Your Dog’s TV Habits Could Help Scientists Uncover New Information About Aging


How can we test a dog’s aging eyes? Give them an eye chart and ask if the little E is blurry? It probably won’t work. So now they’re asking dog owners around the world their help.

It’s a seemingly simple question, but with no easy answer in sight. When humans go to the eye doctor, we sit down and look at an eye chart. Our ability – or lack thereof – to read increasingly smaller letters may indicate age-related vision loss.

“There is no way to test this method on a dog,” Freya Mowatassistant professor of ophthalmology in the department of surgical sciences at the University of Wisconsin-Madison, says Reverse.

So Mowat thought of something else: By determining what content dogs find most visually appealing, such as the type of television they watch while curled up on the couch with their owners, she could develop a visual test that dogs might actually have the attention span for . And now they’re asking dog owners everywhere for their help in figuring out what TV dogs actually like.

Researchers explain how your dog’s TV viewing habits could help develop a vision test for dogs.Getty

How Do TV Habits Help Decompress Vision in Dogs?

As a veterinary ophthalmologist, Mowat worked hard trying to develop a vision test for dogs that would be equivalent to the eye chart used by humans.

Since dogs and small children are somewhat similar in development, Mowat first attempted to apply the children’s vision test to canines. Instead of using the adult vision test, eye doctors hold up cards with bands that vary in thickness, similar to the different-sized letters on adult cards.

Unfortunately, the test couldn’t hold the dogs’ attention long enough for vets to check their vision. Part of the problem is that “dogs get bored very quickly,” says Mowat.

After this experience, Mowat realized “we really need to start thinking outside the box beyond what is already done in any type of person”.

His research team realized that video content — like shows on your TV — could be engaging enough to hold a dog’s attention because it taps into a dog’s natural instincts as a predator. .

“Something that moves is probably more likely to grab their attention and keep it,” says Mowat.

But before Mowat can begin bringing dogs into a lab to view video content and ultimately develop a vision test, she would first need to understand the type of content that best engages many dogs of different breeds.

Creating a dog vision test equivalent to the human vision test could help researchers draw parallels between canine and human health. Getty

How to participate in the dog study

Mowat has developed an online platform investigation in which any dog ​​owner from all over the world can participate. The questionnaire takes approximately 15 minutes and she ensures that confidentiality is maintained.

Ultimately, Mowat hopes to get thousands of responses over the next few months to inform her future research. The link to the questionnaire is available here.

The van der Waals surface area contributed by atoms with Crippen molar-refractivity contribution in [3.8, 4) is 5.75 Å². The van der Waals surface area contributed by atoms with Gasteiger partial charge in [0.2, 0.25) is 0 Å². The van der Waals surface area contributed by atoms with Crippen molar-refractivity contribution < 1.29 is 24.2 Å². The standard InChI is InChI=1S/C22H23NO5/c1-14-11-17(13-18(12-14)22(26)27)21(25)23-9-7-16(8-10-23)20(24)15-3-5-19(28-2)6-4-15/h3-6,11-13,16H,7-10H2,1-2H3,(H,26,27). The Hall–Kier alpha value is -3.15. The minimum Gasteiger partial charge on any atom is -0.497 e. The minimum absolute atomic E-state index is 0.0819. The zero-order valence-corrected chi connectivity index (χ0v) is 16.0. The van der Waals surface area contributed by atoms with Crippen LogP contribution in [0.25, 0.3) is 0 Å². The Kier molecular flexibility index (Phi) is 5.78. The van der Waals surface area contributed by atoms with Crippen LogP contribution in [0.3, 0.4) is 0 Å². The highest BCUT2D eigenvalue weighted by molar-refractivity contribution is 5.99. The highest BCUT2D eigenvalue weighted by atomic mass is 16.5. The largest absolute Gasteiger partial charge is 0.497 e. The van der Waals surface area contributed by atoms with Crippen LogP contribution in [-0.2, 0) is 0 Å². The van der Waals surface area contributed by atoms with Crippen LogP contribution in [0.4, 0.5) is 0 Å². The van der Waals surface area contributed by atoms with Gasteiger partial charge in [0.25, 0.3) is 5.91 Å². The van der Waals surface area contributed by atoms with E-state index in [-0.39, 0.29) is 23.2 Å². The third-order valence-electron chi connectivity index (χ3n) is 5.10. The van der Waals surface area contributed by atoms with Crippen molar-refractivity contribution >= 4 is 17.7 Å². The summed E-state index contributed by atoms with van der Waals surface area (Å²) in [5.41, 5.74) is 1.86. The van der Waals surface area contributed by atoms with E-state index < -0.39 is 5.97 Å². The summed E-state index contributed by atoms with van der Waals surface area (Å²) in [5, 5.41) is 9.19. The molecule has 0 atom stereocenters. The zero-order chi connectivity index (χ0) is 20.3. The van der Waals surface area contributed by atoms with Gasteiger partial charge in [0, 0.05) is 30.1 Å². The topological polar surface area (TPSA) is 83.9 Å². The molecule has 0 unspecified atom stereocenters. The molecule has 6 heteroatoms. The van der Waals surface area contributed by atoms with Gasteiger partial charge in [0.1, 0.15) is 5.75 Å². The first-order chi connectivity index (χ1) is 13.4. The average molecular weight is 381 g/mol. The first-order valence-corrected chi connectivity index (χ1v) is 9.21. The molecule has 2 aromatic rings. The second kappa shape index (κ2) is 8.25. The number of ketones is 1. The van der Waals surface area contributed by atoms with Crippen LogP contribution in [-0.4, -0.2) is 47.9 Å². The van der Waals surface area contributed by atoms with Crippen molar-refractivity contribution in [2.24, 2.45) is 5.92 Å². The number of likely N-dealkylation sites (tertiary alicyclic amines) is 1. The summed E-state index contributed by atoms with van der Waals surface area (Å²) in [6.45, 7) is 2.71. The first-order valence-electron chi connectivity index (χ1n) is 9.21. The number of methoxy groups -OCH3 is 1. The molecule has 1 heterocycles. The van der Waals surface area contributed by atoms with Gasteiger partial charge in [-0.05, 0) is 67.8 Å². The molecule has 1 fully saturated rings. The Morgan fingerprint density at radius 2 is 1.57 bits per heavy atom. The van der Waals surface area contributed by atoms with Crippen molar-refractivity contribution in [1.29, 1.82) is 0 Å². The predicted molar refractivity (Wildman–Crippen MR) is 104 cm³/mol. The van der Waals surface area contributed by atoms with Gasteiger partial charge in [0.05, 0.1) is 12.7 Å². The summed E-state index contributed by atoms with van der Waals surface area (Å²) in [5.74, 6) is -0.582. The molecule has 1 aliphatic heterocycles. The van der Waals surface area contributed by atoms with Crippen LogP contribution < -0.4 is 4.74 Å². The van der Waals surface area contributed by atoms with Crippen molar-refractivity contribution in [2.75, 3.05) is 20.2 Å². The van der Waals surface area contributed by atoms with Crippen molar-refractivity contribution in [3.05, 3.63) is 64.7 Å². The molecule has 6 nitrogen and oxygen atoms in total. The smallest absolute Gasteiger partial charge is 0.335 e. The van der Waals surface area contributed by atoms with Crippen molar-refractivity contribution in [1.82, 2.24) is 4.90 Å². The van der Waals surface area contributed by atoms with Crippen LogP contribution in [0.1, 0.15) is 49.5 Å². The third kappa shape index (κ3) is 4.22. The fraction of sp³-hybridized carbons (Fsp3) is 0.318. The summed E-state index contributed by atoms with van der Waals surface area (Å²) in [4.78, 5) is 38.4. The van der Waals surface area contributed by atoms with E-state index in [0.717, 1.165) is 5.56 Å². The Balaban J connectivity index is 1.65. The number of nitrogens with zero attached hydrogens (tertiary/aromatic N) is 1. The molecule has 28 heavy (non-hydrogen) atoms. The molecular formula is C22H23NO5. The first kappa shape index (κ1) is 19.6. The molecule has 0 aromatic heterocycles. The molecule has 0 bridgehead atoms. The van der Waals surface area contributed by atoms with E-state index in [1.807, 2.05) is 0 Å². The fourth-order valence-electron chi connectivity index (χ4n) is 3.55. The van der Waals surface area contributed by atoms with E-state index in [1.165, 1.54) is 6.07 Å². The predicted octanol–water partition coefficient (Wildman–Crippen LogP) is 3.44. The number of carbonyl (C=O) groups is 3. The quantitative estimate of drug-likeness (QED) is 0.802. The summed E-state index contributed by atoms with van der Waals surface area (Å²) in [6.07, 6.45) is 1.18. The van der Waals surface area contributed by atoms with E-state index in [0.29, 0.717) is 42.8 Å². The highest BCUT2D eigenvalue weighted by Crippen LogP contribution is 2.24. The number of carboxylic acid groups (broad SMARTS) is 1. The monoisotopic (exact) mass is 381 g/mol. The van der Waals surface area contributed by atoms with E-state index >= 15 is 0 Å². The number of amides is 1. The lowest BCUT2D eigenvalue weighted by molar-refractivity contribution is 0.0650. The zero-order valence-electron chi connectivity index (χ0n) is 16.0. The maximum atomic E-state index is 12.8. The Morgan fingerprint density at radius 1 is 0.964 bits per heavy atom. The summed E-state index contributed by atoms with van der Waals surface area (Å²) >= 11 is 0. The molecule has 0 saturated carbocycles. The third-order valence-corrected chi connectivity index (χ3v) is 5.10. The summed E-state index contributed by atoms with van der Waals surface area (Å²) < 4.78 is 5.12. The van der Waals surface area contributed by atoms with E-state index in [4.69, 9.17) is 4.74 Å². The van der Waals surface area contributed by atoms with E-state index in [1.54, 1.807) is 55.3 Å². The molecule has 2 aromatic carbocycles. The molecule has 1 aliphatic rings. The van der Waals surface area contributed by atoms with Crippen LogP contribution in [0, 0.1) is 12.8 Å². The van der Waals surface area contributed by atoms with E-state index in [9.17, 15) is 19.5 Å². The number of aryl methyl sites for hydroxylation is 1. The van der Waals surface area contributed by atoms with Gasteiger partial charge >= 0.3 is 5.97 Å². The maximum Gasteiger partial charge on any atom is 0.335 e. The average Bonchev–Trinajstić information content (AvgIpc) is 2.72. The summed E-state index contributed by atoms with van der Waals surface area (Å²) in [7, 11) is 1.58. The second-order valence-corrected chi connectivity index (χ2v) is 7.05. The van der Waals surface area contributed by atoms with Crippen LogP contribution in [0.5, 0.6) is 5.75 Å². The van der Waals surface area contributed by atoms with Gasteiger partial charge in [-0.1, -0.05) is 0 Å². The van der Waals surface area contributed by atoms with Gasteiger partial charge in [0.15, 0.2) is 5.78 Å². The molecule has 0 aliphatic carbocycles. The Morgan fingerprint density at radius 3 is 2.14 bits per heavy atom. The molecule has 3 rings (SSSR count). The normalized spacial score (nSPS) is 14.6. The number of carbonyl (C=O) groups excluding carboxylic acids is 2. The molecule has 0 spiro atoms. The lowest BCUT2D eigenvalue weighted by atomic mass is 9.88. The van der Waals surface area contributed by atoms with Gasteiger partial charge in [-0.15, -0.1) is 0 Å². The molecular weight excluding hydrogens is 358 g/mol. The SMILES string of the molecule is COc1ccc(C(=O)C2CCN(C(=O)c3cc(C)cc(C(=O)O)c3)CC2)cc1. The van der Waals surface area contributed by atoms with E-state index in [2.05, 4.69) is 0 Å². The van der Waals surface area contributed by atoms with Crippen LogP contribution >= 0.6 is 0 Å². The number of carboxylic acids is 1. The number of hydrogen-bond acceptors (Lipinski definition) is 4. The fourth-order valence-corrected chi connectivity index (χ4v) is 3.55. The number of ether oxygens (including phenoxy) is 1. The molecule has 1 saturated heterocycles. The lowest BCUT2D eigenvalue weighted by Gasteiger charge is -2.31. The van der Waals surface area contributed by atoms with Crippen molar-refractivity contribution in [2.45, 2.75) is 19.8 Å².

“What we want to do with this survey is establish meaningful content for us to do lab studies with companion dogs,” Mowat says.

But if you want to know a little more about how Mowat got here — and how your dog’s TV habits could possibly help researchers develop a vision test for dogs — then read on.

“It’s the first step on a long road,” says Mowat.

Once the researchers determine the most appealing visual content based on the questionnaire responses, they could use this content to develop a vision test in the future. It’s unclear what it would look like, but it could involve bleaching the contents or making it smaller to test the eyesight of the puppies. But first, they need to hook the dogs with exciting content that will grab their attention.

“If we don’t get the right content, then the test is useless,” says Mowat.

How this dog research could help humans

After Mowat completed her clinical residency in ophthalmology, she says she came out “with this kind of deep understanding of dog vision.”

She has a specific reason for wanting to study vision: it’s a clear measure of aging. Some markers of vision decline with age.

“You see the implications of vision loss in people as causing and contributing to things like social isolation, depression, anxiety, dependency on others,” Mowat says.

Since humans spend so much of their time in close proximity to their canine companions, it’s possible that environmental or other factors contributing to age-related vision loss in dogs are also present in their human owners.

“They snuggle up to them at night, they share their dinners with them, they go for a run with them in the park,” says Mowat, adding, “The environment and our way of life are somehow linked between the dog and the animal. ‘human.”

By studying aging in dogs, you can potentially better understand how humans age, too — and on a much shorter time scale, since dogs’ lifespans are only a fraction of the average human lifespan. If there are environmental issues that impact age-related vision problems in dogs, researchers may be able to determine if similar issues persist in humans living in the same household. This is why it is so crucial to develop an equivalent eye test for dogs, just as there is for humans.

“Even though the tests are not identical, they are testing the same component of our health,” Mowat says.

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